Review by Kam Williams
Marie Brody (Natascha McElhone) was told she only had half-a-year to live when she was diagnosed with breast cancer in 1965. But, not wanting to upset her daughter, she initially hid the fact that she was terminally-ill from 10 year-old Charlotte (Natalie Coughlin).
Marie’s recently-deceased boyfriend did her a big favor by providing in his will for a chef (Eddie Murphy) who’d prepare all of her meals until the day she she died. So, you can imagine Charlie’s shock the day a mysterious black man knocks on the door and announces he’s their new full-time cook.
Initially, Marie balks at the intrusion, given how Mr. Church never bothers to measure his ingredients or use utensils besides a fork and knife while at work in the kitchen. Plus, some of his exotic dishes, like hominy grits, certainly take a little getting used to.
Church nevertheless attempts to ingratiate himself by extending his daily duties beyond the culinary, happily serving as a surrogate father to Charlie and as a home health aide to her mom. Marie gradually warms to the stranger when he whets her thirst for knowledge by bringing over classic books by literary greats like Shakespeare, Thomas Hardy and Edith Wharton. More importantly, Marie proceeds to outlive her doctor’s death sentence, and a term of employment that was supposed to last merely for months stretches into the next decade.
That is the poignant premise of Mr. Church, a bittersweet period piece directed by two-time Oscar-nominee Bruce Beresford (for Tender Mercies and Breaker Morant). The picture’s semi-autobiographical screenplay was inspired by the life of its scriptwriter, Susan McMartin.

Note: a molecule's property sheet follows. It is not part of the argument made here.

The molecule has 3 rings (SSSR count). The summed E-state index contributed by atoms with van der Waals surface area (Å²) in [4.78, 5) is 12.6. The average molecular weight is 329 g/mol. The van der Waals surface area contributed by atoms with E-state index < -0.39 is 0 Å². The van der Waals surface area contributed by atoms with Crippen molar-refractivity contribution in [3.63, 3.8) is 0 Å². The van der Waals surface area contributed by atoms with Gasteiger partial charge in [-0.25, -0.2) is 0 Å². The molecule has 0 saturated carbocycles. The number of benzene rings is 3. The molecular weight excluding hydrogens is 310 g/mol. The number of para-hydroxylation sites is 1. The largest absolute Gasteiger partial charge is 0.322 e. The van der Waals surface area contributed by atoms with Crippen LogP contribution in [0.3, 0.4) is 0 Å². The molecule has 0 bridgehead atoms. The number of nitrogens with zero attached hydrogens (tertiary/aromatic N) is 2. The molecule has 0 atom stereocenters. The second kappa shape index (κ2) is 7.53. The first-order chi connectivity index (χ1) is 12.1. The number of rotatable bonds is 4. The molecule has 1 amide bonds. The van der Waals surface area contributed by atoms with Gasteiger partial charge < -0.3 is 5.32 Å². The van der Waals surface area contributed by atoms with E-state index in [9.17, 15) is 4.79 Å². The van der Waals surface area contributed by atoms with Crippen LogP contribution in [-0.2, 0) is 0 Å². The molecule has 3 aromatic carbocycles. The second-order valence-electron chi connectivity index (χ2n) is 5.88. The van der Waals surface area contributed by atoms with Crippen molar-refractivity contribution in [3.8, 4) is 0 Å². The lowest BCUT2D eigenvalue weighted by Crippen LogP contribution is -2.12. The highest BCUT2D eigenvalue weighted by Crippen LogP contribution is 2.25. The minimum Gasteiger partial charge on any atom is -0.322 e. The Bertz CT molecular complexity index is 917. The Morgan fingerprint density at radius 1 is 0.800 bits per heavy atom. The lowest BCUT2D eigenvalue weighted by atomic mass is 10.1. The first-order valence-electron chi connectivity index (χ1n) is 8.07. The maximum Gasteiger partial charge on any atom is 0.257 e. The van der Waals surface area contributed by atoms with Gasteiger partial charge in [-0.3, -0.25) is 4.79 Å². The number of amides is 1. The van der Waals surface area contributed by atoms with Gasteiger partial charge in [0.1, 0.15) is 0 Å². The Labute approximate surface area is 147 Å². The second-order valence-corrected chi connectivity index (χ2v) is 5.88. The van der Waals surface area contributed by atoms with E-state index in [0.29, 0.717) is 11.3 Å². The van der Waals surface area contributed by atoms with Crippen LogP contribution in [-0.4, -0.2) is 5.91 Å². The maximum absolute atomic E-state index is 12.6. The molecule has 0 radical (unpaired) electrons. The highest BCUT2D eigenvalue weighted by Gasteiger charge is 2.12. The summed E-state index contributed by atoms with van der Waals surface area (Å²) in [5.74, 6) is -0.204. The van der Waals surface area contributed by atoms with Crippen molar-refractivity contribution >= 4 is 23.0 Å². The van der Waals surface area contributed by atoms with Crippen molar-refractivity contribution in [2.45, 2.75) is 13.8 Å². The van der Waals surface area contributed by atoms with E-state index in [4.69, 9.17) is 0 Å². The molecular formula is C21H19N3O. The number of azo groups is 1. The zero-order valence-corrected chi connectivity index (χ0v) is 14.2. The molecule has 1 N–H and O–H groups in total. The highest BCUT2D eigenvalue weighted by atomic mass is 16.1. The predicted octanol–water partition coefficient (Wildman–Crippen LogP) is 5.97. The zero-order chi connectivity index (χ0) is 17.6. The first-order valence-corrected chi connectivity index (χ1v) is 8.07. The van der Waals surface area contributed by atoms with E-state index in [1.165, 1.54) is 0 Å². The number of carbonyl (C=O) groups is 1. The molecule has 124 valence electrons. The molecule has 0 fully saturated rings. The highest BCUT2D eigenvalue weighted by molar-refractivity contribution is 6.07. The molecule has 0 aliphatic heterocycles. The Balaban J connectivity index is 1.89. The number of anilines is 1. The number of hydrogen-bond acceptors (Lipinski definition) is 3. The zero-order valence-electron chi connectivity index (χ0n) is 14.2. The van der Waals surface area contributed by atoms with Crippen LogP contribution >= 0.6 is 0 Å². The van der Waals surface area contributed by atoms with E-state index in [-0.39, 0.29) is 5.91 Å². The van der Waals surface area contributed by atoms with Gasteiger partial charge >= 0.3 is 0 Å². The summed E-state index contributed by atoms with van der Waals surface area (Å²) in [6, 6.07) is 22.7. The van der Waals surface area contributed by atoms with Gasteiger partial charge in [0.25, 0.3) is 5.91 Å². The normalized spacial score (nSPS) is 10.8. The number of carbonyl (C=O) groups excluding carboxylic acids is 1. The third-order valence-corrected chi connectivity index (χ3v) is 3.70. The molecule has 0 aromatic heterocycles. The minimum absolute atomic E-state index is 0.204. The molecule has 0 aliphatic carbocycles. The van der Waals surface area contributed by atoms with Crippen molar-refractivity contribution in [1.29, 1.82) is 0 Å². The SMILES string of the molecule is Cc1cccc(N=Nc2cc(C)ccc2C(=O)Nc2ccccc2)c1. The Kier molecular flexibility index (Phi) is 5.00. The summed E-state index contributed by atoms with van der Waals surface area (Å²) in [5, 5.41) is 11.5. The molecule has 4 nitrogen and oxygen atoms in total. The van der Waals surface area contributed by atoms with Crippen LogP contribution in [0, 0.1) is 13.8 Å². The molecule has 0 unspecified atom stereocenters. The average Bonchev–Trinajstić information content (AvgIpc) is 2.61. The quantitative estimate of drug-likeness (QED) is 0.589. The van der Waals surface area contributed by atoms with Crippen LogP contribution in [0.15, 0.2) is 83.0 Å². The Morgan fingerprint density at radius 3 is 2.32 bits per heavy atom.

The film works to the extent one is able to scale a couple of high hurdles placed in your path. First, you have to buy into the idea of perennial funnyman Eddie Murphy playing a serious role. Second, one must be willing to stomach yet another, stereotypical “Magical Negro” character, meaning a selfless, African-American more concerned with the welfare of a white person than with his or her own needs.
Additionally, a few of the plot developments are a little farfetched. For instance, have you ever heard of anybody saving up enough money to pay for college by clipping coupons? Neither have I.
Overall, a mildly-recommended period piece, provided you’re prepared to take seriously the same Eddie Murphy who kept you in stitches as Buckwheat in that hilarious Saturday Night Live skit. Otay?
Good (2 stars)
Rated PG-13 for mature themes
Running time: 105 minutes
Distributor: Lionsgate Home Entertainment
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